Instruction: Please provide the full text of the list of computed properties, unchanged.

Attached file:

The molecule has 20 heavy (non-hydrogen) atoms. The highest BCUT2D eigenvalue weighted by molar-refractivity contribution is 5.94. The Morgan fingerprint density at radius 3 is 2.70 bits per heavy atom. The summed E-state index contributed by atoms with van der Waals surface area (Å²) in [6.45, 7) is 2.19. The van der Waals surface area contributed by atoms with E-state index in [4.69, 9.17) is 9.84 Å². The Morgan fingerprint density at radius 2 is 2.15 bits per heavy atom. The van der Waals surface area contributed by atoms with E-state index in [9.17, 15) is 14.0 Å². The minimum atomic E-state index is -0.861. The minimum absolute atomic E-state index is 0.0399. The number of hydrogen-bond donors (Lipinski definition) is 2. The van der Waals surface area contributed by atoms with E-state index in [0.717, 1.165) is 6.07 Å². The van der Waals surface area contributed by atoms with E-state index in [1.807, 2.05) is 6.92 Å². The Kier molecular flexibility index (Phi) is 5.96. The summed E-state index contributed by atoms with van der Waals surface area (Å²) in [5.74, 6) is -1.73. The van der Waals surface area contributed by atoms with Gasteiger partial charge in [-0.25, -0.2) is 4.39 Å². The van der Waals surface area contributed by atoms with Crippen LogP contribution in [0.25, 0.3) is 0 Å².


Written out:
The molecule has 20 heavy (non-hydrogen) atoms. The highest BCUT2D eigenvalue weighted by molar-refractivity contribution is 5.94. The Morgan fingerprint density at radius 3 is 2.70 bits per heavy atom. The summed E-state index contributed by atoms with van der Waals surface area (Å²) in [6.45, 7) is 2.19. The van der Waals surface area contributed by atoms with E-state index in [4.69, 9.17) is 9.84 Å². The Morgan fingerprint density at radius 2 is 2.15 bits per heavy atom. The van der Waals surface area contributed by atoms with E-state index in [9.17, 15) is 14.0 Å². The minimum atomic E-state index is -0.861. The minimum absolute atomic E-state index is 0.0399. The number of hydrogen-bond donors (Lipinski definition) is 2. The van der Waals surface area contributed by atoms with E-state index in [0.717, 1.165) is 6.07 Å². The van der Waals surface area contributed by atoms with E-state index in [1.807, 2.05) is 6.92 Å². The Kier molecular flexibility index (Phi) is 5.96. The summed E-state index contributed by atoms with van der Waals surface area (Å²) in [5.74, 6) is -1.73. The van der Waals surface area contributed by atoms with Gasteiger partial charge in [-0.25, -0.2) is 4.39 Å². The van der Waals surface area contributed by atoms with Crippen LogP contribution in [0.25, 0.3) is 0 Å².